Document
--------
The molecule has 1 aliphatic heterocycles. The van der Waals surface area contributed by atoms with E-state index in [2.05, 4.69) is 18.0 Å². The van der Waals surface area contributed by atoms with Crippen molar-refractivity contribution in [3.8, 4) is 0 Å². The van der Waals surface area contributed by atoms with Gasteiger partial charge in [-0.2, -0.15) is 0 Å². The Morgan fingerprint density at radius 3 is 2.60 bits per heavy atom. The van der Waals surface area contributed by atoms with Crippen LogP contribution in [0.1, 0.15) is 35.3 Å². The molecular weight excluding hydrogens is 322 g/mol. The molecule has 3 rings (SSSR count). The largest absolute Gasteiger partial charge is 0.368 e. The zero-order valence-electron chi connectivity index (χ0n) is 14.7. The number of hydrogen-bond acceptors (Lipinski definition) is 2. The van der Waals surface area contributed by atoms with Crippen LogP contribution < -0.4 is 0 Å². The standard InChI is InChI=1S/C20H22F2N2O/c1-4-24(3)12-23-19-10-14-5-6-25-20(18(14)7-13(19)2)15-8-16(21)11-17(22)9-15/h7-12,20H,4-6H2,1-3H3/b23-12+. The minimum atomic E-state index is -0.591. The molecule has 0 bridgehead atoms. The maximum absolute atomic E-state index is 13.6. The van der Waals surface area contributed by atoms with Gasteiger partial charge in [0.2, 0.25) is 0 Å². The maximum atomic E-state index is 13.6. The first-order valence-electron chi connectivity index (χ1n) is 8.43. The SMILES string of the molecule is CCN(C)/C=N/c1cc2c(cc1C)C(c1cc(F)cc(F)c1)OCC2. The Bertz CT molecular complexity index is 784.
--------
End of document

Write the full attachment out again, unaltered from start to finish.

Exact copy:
The molecule has 1 aliphatic heterocycles. The van der Waals surface area contributed by atoms with E-state index in [2.05, 4.69) is 18.0 Å². The van der Waals surface area contributed by atoms with Crippen molar-refractivity contribution in [3.8, 4) is 0 Å². The van der Waals surface area contributed by atoms with Gasteiger partial charge in [-0.2, -0.15) is 0 Å². The Morgan fingerprint density at radius 3 is 2.60 bits per heavy atom. The van der Waals surface area contributed by atoms with Crippen LogP contribution in [0.1, 0.15) is 35.3 Å². The molecular weight excluding hydrogens is 322 g/mol. The molecule has 3 rings (SSSR count). The largest absolute Gasteiger partial charge is 0.368 e. The zero-order valence-electron chi connectivity index (χ0n) is 14.7. The number of hydrogen-bond acceptors (Lipinski definition) is 2. The van der Waals surface area contributed by atoms with Crippen LogP contribution < -0.4 is 0 Å². The standard InChI is InChI=1S/C20H22F2N2O/c1-4-24(3)12-23-19-10-14-5-6-25-20(18(14)7-13(19)2)15-8-16(21)11-17(22)9-15/h7-12,20H,4-6H2,1-3H3/b23-12+. The minimum atomic E-state index is -0.591. The molecule has 0 bridgehead atoms. The maximum absolute atomic E-state index is 13.6. The van der Waals surface area contributed by atoms with Gasteiger partial charge in [0.2, 0.25) is 0 Å². The maximum atomic E-state index is 13.6. The first-order valence-electron chi connectivity index (χ1n) is 8.43. The SMILES string of the molecule is CCN(C)/C=N/c1cc2c(cc1C)C(c1cc(F)cc(F)c1)OCC2. The Bertz CT molecular complexity index is 784.